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AirPower fail: The latest victim of Apple’s OCD

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ZDNet

On Friday, a year and a half after AirPower was first announced in September of 2017 in conjunction with the rollout of iPhone X and iPhone 8, and after months of speculation about its absence at the most recent Apple hardware events, Apple’s senior vice president of hardware engineering, Dan Riccio, confirmed that the company would cancel the product. In an e-mail letter sent to technology website TechCrunch, he wrote that AirPower would “not achieve our high standards.” 


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To recap, AirPower was the extremely ambitious high-speed wireless charging pad that was intended to juice up an iPhone, AirPods and Apple Watch simultaneously using Apple’s own implementation of the Qi wireless charging standard. 

Unlike other charging pads on the market designed to handle multiple products at once, the AirPower distinguished itself by having the capability of charging the iPhone, AirPods and Apple Watch all at the same time regardless of their orientation and positioning in relation to the charging coils. This would have made it the most user-friendly and desirable wireless charger on the market — had it actually been released. 

Allegedly, based on conceptual patent filings, the AirPower was able to achieve this flexible orientation wireless charging by having many 3D coils in extremely close proximity to each other — which also required extremely complex power management in order to prevent the coils from generating excessive heat and to mitigate the generation of overlapping harmonic frequencies between the coils.

As it is, Apple’s own Qi implementation runs at a lower 7.5W rather than the maximum 10W and 15W of its Android competitors, reportedly because the newer generation iPhones with wireless charging capability got way too hot at those increased power levels.

Ultimately, I believe Apple did the right thing. Can you imagine the potential “PowerGate” of cooked iPhones, Watches and AirPods? It’s far less egg on Apple’s face to cancel the product outright than to release a dangerous dud.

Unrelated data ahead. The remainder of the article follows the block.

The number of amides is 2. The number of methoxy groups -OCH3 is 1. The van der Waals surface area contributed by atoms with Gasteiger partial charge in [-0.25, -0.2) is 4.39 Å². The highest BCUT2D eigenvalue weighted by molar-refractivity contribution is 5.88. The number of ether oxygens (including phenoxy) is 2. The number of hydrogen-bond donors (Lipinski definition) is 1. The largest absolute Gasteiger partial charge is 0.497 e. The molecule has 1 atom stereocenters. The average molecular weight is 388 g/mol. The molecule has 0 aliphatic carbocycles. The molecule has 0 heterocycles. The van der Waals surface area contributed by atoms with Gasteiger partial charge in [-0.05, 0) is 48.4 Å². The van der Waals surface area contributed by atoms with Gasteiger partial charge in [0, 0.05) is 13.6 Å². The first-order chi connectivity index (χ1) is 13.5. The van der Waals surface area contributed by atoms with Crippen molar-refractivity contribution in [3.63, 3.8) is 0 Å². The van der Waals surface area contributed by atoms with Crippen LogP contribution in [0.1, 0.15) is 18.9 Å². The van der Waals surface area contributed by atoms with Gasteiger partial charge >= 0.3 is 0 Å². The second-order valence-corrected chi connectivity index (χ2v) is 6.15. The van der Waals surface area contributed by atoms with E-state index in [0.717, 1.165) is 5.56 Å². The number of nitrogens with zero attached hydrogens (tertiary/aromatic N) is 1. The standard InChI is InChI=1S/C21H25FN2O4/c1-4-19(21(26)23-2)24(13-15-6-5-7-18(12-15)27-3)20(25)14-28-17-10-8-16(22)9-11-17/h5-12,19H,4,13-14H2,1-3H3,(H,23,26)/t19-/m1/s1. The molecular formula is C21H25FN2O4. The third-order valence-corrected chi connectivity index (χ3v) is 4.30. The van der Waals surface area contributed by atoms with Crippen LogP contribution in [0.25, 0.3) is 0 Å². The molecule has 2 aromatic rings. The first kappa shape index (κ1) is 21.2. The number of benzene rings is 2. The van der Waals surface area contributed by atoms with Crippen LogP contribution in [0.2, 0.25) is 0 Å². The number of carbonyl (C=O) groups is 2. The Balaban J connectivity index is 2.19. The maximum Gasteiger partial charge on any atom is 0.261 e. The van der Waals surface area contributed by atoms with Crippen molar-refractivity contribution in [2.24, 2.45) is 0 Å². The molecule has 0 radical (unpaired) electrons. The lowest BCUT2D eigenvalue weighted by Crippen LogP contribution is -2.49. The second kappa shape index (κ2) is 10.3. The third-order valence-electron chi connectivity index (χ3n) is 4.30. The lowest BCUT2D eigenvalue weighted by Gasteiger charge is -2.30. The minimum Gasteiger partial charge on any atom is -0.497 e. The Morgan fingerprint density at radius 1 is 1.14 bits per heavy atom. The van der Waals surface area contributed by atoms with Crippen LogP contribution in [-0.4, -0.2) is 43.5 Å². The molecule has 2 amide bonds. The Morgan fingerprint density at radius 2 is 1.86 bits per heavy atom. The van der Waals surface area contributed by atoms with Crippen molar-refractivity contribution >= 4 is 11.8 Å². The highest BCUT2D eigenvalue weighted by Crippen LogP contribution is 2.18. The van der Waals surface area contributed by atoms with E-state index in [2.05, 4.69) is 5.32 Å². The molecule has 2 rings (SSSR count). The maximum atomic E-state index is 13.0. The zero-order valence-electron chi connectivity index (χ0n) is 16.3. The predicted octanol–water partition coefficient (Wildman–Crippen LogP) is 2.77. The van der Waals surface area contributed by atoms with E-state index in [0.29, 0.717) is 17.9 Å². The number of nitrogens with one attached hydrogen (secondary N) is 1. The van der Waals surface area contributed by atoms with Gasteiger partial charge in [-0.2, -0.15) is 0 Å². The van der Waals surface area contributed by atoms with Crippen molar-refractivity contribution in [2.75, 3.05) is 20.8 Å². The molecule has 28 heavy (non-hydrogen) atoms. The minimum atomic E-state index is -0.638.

Apple very rarely cancels products outright after announcing them. The last time it did this was in August of 1996, when it decided to cancel its Copland OS, which proved too difficult a project for the company. It eventually ended up migrating to Mac OS X, which is heavily based on NeXT’s (and Steve Jobs’) BSD UNIX OpenStep object-oriented graphical OS instead.

The public cancellation of AirPower is a huge embarrassment for Apple. But given the company’s obsession with bleeding edge engineering and its compulsion for thinner, lighter, faster, more densely packed and difficult-to-repair products, such an embarrassment was inevitable.

It was only a matter of time before the technologically ambitious post-Steve Jobs Apple, like Icarus, would fly too close to the sun.

Indeed, Apple’s obsession with sleek industrial designs that outperform rivals is what attracts many customers to the company’s products in the first place.

But AirPower is not Apple’s only problem product: Over the last decade we’ve had Antennagate, Batterygate, Flexgate, Bendgate, iPhone WiFi connectivity issues and various system stability problems over multiple generations of iOS 11 and 12. Most recently, the engineering quality of the keyboards used in the 2015 and later versions of MacBook Pro are under intense scrutiny by even the company’s most loyal adherents.

Many of these problem products are the result of Apple pushing the envelope to release new features, rather than concentrating on product stability. However, we have to give the company credit where credit is due. Without Apple’s push towards innovation, without its capturing of the bulk of mind share in the luxury consumer electronics  market, we probably would not have seen competitors such as Microsoft, Google and Samsung release equally compelling products.